Friday, April 20, 2007

On unschooling

Boris says I'm an educational extremist in some aspects. I think it's more accurate to say that I agree with several uncommon philosophies that fall to the edges of typical ideological spectrums on the topic, but it doesn't mean I think they're unilaterally better (the yardsticks you measure by determine the winners as much as the things being measured themselves). However, I do believe unschooling is a good way of looking at education; since it forces the student to treat life itself as their school.

My sentiments on unschooling are similar to my sentiments on improvisation. (I started doing improv comedy in high school.) I believe improvisation is effective because life is improvised. We aren't usually given scripts at the dinner table, at our board meetings - not printed ones, anyway. Being aware of creating your own script in performances and how what we say and do influences the flow of conversations on stage makes you more conscious of the unwritten social scripts you're handed and gives you more control over what to do with them.

Just as improvisation teaches you that you are responsible for shaping your presence and performance throughout your daily life, unschooling teaches you that you are responsible for shaping your learning. It is perhaps unfair for me to say this, since although I consider myself an autodidact, I have always been "schooled" in the conventional sense as well. Unschooling is true life-long learning because you don't try to artificially separate learning from life. You learn exactly what you need to learn in order to get the things you want to do done - just in time learning. Not everyone needs to know calculus. Not everyone needs to know how to run lighting for a Broadway musical. You learn what you need.

Note that I believe people should be exposed to and aware of opportunities for learning as much as possible - I should certainly know there's something called "algebra," what it is and how it might help me, and how I might learn it if I so desired. But I should also know that there are things called accounting, and gymnastics, and auto mechanics, how they might help me, and how I might learn them. Being exposed to and aware of something and having it available for you to choose is very different than being forced to learn it.

If you worry that for the first few months folks would "slack off," you're not alone; the unschooling literature I've read almost always discusses this point at length. The consensus from the unlearning side seems to be that after an initial adjustment period of up to a few months, the pace of learning kicks up to an even faster rate than before (as measured by standard curricular metrics). I've not yet found refutations of this from sources speaking against unschooling - if anyone has seen them, I'd love to read them.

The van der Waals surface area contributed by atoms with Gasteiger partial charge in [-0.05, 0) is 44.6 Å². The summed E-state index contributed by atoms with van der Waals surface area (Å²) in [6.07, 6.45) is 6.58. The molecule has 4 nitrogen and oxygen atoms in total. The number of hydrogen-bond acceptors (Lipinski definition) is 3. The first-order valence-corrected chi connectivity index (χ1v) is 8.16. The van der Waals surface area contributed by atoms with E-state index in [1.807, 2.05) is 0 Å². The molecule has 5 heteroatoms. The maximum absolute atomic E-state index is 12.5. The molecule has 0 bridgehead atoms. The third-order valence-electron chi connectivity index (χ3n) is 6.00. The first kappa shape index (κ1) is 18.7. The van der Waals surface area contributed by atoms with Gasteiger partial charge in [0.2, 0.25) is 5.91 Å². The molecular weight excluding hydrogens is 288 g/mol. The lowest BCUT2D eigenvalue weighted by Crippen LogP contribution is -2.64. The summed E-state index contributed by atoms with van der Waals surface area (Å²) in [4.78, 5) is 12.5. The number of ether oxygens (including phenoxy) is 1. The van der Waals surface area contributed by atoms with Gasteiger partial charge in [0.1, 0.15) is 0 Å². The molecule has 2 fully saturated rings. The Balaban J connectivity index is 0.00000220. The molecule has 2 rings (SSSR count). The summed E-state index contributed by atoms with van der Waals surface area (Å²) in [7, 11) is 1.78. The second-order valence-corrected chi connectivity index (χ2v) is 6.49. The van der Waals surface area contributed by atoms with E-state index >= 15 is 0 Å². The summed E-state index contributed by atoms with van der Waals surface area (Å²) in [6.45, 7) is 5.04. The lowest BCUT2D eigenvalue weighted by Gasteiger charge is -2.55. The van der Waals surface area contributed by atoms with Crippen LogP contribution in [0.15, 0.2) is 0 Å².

We also need to revise our definition of "slacking," or more accurately our definition of what constitutes a valid activity or pursuit. First, burnout needs time to wear off. Adjusting from a rote world to an unstructured one takes time (I'm reminded of transition programs for ex-prisoners who have just been released from jail). This is time well-spent; it's the reason we take vacations, time off for mourning a spouse's death, sabbaticals, paternity leave; humans need time to restructure their thinking and settle into a new role.

Second, people are smarter than our behavioristic educational system has trained us to think. We're not dumb animals who will never do anything if there's no carrot attached. People naturally have drives and interests of their own; if allowed the freedom, they will find them. If one of those interests is playing video games, well - hey, that's something! You can learn art, computer science, psychology, writing, physics, and many other things from getting interested in video games. You can become fascinated with cooking chemistry after making fudge one afternoon or slide into history after talking with a war veteran over lunch in the park. And you'd be free to chase that interest down as far as you wanted; there would be no dioramas of Jane Eyre due the next day standing as a discouragement for learning about your interests. You become passionate about everything you learn, so you learn how to learn. In the absence of an enforced intellectual currency system (this paper is worth 100 points, your quiz was worth a B), you learn how to assess and create value in your own life and in the lives of others.

Ironically, I believe that a lack of structure in an educational system teaches people better than anything else how to appreciate structure through creating their own. You appreciate most what you have to bring into being yourself, and tend to make sure you get the most out of what you create. Through making their own structures, students learn how to appreciate the reasons behind deadlines, regular meetings, and even the inefficiencies of bureaucracies. Hierarchical structures become things composed of rational thinking people that one can deal with, not illogical idiocy from on-high. As part of unschooling, students may choose to enroll in a formal course, later on even a program of study. But they do it in pursuit of a goal of their own and know they retain full power and responsibility for their own learning; they're not in a course because they're "supposed" to be.